Supports Digestive Balance

Hemp seed oil contains both soluble and insoluble fiber, both of which play an important role in helping the body digest food and maintain regularity. The essential fatty acids in hemp seed oil are also thought to support the microbes in the gut flora, which can help promote healthy digestion.

Hydrates the Skin

If you’re looking for the perfect tool to combat dry or cracking skin, try adding hemp seed oil to your skincare regimen. This nurturing oil is easily absorbed into the skin and the fatty acids can work wonders when it comes to supporting the skin barrier in holding moisture to prevent dryness and dehydration.

Because hemp seed oil is rich in vitamins and minerals such as vitamin C, B vitamins, iron, and magnesium, it also has antioxidant properties. When regularly consumed or even topically applied, antioxidants can help protect skin from oxidative stress, which helps prevent the signs of aging.

Supports Hair Health

The hydration doesn’t stop with the skin; hemp seed oil can also be applied directly to the hair to help add moisture and shine. The essential fatty acids can even support healthy hair growth.

How Can I Use Hemp Seed Oil?

Another benefit of hemp seed oil is that there is no shortage of ways to use it!

While you can simply eat a few tablespoons of hemp seed oil raw, incorporating it into food may be a more enjoyable way to take advantage of its health benefits.

With a nutty and somewhat earthy flavor, this oil can be incorporated into everyday meals, too:

  • Drizzled as a salad dressing on raw or grilled veggies
  • Mixed with pesto for a feel-good pasta dish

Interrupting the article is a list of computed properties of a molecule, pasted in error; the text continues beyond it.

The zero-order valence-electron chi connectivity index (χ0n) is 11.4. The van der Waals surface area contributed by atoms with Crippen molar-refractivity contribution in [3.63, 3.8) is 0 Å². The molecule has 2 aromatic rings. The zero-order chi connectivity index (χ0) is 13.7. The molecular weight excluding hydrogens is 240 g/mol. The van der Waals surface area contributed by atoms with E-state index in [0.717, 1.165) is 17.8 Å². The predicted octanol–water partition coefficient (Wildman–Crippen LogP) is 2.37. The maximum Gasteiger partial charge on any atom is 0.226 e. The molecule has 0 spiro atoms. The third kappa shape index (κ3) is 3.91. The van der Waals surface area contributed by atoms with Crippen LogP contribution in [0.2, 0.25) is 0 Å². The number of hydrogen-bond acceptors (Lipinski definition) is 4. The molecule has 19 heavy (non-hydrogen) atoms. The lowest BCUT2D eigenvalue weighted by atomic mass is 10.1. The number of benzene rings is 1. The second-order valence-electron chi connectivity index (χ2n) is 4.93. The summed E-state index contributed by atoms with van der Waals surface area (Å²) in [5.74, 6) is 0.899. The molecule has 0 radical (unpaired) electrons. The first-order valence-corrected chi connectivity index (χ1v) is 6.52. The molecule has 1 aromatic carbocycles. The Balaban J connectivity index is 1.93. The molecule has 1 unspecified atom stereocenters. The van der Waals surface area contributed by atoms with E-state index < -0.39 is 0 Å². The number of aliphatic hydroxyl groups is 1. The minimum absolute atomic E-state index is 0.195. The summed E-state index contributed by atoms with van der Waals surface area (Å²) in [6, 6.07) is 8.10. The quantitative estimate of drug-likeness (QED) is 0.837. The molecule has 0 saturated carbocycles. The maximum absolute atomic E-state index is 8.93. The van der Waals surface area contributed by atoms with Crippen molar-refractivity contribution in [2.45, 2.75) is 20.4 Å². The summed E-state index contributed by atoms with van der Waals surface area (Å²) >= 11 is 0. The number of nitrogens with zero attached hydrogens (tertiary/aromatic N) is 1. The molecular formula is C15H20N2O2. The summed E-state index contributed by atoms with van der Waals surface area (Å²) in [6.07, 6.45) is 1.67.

• Stirred into nut butters or frostings
  • Blended into your favorite pre or post-workout smoothie
  • Added to your favorite sandwich smear

Hemp seed oil can also serve as a no chemical, single-ingredient, sustainable replacement to your moisturizer. Simply apply the oil topically to moisturize skin by massaging a small amount of the oil into the dry, irritated part of your skin as needed. You can even follow your face-washing routine by massaging hemp seed oil into the face to help the skin retain its moisture.

For hair health, apply to damp or wet hair after washing and leave in for five minutes to an hour before washing out, depending on desired moisture.

It is important to note, however, that hemp seeds and hemp seed oil are somewhat fragile and can lose much of their nutritional value when met with heat. With this in mind, you may lose out on health benefits if using as a cooking oil or incorporating into food before cooking or baking.

To get the most out of your hemp seed oil, avoid heat — add it to your food-based creations once they have already been cooked.

How Should I Store Hemp Seed Oil?

It is important to store hemp seed oil in an airtight container in a cool and dark place; over-exposure to air and heat can degrade healthy fatty acids. Once opened, it is best to refrigerate hemp seed oil to extend its shelf life.


Hemp seed oil is extremely safe. However, there is always the risk of too much of a good thing, so it is best to keep your daily intake of hemp seed oil to about three tablespoons per day.

Too much hemp seed oil may also react negatively with certain medications such as diuretics and cardiac glycosides, so check with your doctor if you have any questions or concerns.

Final Thoughts

Hemp seed oil provides a versatile way to benefit from the fatty acids and many other nutrients within the hemp seed. And if oil isn’t your thing, there are other ways to enjoy the benefits that the hemp seed superfood has to offer!

Hemp seeds can be:

Not sure where to start? Check out our collection of hemp seed oils and other hemp-made products at the evo hemp shop!



The importance of the ratio of omega-6/omega-3 essential fatty acids | Biomed Pharmacother

Fatty acids and immune function: new insights into mechanisms | Br J Nutr

Long-chain omega-3 fatty acids and the brain: a review of the independent and shared effects of EPA, DPA and DHA | Frontiers in Aging Neuroscience